A team of Ethiopian senior officials, trained engineers, members of the house of people’s representatives, officials from Ethiopia’s space science institute and journalists traveled to China to witness the launching ceremony.
Simultaneously, in Ethiopia, the launching ceremony was attended by senior officials from its command and control center located at the height of the 3,200- meter mountain in the Entoto space observatory facility the only of its kind in East Africa.
Ethiopia has built a privately funded astronomical observatory with a $3 million investment in 2016 taking the first step towards creating a fully-fledged national space agency. The observatory includes two large telescopes and a spectrograph that measures wavelengths of electromagnetic radiation. The goal is to provide a facility in which to train local astronomers, scientists, and engineers, and establish a local culture of innovation according to the Ethiopian Space Science Society (ESSS).
At 9:00 AM local time, another ceremony was undertaken at Meskel square at the heart of the city with ordinary folks from all walks of life and some officials from the Ministry of Innovation and Science and space technology. Several media stations were also present during the occasion.
Ethiopian Space Science Society said Ethiopia spends up to $8 million annually on communication satellites. One of the biggest domestic projects that need satellite help is the Grand Renaissance Dam. For about three years, the dam has been surveyed by satellite, and the soil test process has been conducted by satellite.
According to the Ethiopian Space Science and Technology Institute (ESSTI) Deputy Director-General Abdissa Yilma the observation satellite will be used to improve weather monitoring in Ethiopia. He stated that the main focus of Ethiopia’s first satellite will be to gather data inputs related to water, agriculture, climate change, and environmental protection.
The space program which was initiated in 2016 by the then Minister of Science and technology, Dr. Abiy Ahmed continued on a forward trajectory to bear today’s fruit. It is a double victory for Ethiopia and Ethiopian people seeing the launch of our first satellite a few weeks after the Prime Minister won and received a Nobel Prize said the Deputy Director-General.
Currently, there are 21 Ethiopian engineers 4 women among those involved in the design and manufacturing of the first satellite. “The satellite’s control and command station is in Ethiopia,” said Dr. Solomon Belay Tessema, director-general at ESSTI, which is based at Addis Ababa University.
The satellite is estimated to cost Ethiopia around $8 million without taking into consideration insurance and training costs. The cost reportedly includes the design, development, and manufacturing of the satellite, which is done by both Ethiopian professionals and their Chinese counterparts.
By launching its satellite, Ethiopia aims to build space science technology application capacity and skills of its space science engineers through collaborations with different countries’ space scientists and institutions so that Ethiopian scientists will be in a position to design, build and launch the second satellite independently.
The nation also wants to use the satellite for social and economic development purposes and will save up to $10 million it would otherwise spend to purchase data on agriculture, mining, etc., from other countries. Ethio Telecom alone spends $12 million on annual fees for satellite services and the expense soars when satellite services are utilized by media, aviation, and national security institutions. Experts said that the fact that national access to satellite communication and information through satellite depends on the goodwill of service providers, which makes it essential for the country to launch its own satellite.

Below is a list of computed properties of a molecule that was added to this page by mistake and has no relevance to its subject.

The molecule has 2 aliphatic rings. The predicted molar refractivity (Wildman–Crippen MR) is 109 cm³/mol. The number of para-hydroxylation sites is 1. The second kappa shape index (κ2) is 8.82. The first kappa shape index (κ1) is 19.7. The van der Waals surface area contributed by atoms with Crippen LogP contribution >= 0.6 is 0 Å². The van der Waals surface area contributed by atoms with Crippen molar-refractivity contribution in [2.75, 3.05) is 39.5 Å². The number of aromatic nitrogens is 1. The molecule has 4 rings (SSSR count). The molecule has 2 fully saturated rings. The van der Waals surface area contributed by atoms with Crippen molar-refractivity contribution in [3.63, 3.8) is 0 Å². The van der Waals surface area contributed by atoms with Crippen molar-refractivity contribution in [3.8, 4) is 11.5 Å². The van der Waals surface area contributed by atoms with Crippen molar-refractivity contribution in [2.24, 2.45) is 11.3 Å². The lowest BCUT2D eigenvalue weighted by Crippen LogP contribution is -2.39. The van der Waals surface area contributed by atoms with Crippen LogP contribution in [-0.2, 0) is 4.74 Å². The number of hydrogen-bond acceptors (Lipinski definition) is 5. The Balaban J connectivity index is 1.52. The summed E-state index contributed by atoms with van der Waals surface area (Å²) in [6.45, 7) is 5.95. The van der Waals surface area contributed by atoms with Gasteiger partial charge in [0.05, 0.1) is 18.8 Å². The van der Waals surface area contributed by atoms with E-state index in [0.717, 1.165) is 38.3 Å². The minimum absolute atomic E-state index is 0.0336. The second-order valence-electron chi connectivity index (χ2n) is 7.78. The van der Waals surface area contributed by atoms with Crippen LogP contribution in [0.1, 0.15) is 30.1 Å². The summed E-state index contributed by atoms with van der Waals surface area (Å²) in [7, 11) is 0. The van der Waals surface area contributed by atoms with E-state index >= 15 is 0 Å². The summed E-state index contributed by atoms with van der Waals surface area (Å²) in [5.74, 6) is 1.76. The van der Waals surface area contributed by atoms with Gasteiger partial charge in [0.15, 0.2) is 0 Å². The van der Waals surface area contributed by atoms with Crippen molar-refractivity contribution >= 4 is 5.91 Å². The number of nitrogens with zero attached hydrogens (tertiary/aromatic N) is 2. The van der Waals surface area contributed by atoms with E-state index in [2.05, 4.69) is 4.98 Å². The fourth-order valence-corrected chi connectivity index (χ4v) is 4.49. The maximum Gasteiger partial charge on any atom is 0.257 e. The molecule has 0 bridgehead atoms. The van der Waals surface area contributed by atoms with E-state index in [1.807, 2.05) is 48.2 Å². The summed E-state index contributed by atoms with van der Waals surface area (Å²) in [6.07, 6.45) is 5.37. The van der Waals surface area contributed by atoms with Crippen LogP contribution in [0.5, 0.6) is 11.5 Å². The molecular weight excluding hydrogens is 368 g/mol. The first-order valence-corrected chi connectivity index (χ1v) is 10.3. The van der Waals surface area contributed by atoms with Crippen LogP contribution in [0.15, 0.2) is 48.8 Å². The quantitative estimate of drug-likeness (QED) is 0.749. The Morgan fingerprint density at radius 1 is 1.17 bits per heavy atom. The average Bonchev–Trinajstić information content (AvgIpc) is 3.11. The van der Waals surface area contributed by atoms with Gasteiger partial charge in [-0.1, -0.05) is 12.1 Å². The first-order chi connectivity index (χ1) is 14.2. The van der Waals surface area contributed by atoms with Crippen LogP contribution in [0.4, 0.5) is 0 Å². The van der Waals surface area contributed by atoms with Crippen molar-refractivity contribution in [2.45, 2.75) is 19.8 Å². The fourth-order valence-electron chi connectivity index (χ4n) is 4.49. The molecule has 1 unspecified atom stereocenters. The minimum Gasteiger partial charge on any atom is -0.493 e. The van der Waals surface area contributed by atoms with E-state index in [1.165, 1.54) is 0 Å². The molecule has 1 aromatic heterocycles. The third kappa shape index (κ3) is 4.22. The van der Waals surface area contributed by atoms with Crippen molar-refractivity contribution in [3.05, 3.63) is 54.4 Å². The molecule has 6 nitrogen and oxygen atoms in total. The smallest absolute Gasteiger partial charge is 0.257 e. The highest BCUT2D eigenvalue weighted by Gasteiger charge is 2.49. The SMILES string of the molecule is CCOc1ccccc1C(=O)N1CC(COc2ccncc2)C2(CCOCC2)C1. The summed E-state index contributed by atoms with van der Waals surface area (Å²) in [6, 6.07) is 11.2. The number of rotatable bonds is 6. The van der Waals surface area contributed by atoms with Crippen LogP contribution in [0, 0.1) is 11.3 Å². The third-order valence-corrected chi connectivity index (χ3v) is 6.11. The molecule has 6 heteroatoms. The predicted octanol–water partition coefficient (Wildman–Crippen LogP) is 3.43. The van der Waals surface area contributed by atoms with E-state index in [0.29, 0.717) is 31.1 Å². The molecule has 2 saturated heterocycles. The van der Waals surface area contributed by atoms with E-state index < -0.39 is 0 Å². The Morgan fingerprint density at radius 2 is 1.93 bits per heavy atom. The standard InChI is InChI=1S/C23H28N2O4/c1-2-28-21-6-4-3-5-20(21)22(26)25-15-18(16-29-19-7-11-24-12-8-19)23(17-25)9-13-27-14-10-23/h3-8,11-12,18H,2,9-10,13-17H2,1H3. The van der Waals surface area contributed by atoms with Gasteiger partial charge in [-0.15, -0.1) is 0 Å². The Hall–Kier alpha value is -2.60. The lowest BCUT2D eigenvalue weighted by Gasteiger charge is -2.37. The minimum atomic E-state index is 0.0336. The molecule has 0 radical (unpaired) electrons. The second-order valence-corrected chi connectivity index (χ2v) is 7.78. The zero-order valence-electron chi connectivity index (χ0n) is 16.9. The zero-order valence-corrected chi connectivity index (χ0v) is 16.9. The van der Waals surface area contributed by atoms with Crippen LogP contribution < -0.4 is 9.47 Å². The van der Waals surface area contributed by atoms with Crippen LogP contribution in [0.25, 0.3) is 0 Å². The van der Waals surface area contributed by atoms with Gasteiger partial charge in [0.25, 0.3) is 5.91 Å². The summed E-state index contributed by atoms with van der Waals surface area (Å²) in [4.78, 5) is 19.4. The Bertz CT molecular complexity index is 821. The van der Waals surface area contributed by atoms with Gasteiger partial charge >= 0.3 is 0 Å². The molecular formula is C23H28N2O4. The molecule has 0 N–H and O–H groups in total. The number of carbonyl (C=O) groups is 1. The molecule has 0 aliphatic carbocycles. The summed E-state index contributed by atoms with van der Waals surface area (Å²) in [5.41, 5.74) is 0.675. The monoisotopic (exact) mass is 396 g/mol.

Therefore, in addition to ETRSS-1 Ethiopia plans to lunch two more satellites, communication and broadcasting in the near future. Ethiopia became the 10th country in Africa to have its own satellite after its neighbor Kenya, South Africa, Morocco, Algeria, Egypt, Rwanda, Ghana, Angola, and Nigeria.
Mr. Abdissa Yilma, Deputy Director General (ESSTI) added that the country isn't getting too ambitious just yet, with the focus on space research that can directly help the country. "We are in no hurry to go to deep space."
Khashoggi Cont from front page
The news shocked the world as the investigation into his death revealed that Crown Prince Mohammed bin Salman may have ordered the death squad to take action and end the life of the reporter. Khashoggi went to the consulate to get paperwork that was required to marry his Turkish fiancée. He was never seen again.
Khashoggi spent the last year of his life living in exile in the United States critically writing about the Saudi royal family and human rights violations in that country. His death brought worldwide attention to the very issue that he wrote about.
The U.S. Congress condemned the killing and has believed that Prince Mohammed bin Salman had played a part in the death citing several of the killers worked directly for the prince. The U.S. has sanctioned 17 Saudis suspected of being involved with the murder.
Saud al-Qahtani, a former advisor to the crown prince, is among those sanctioned. The Saudi attorney general’s office said Monday he had no proven involvement in the killing.
President Donald Trump also condemned the murder but has stood by the prince and defended the U.S.-Saudi relationship.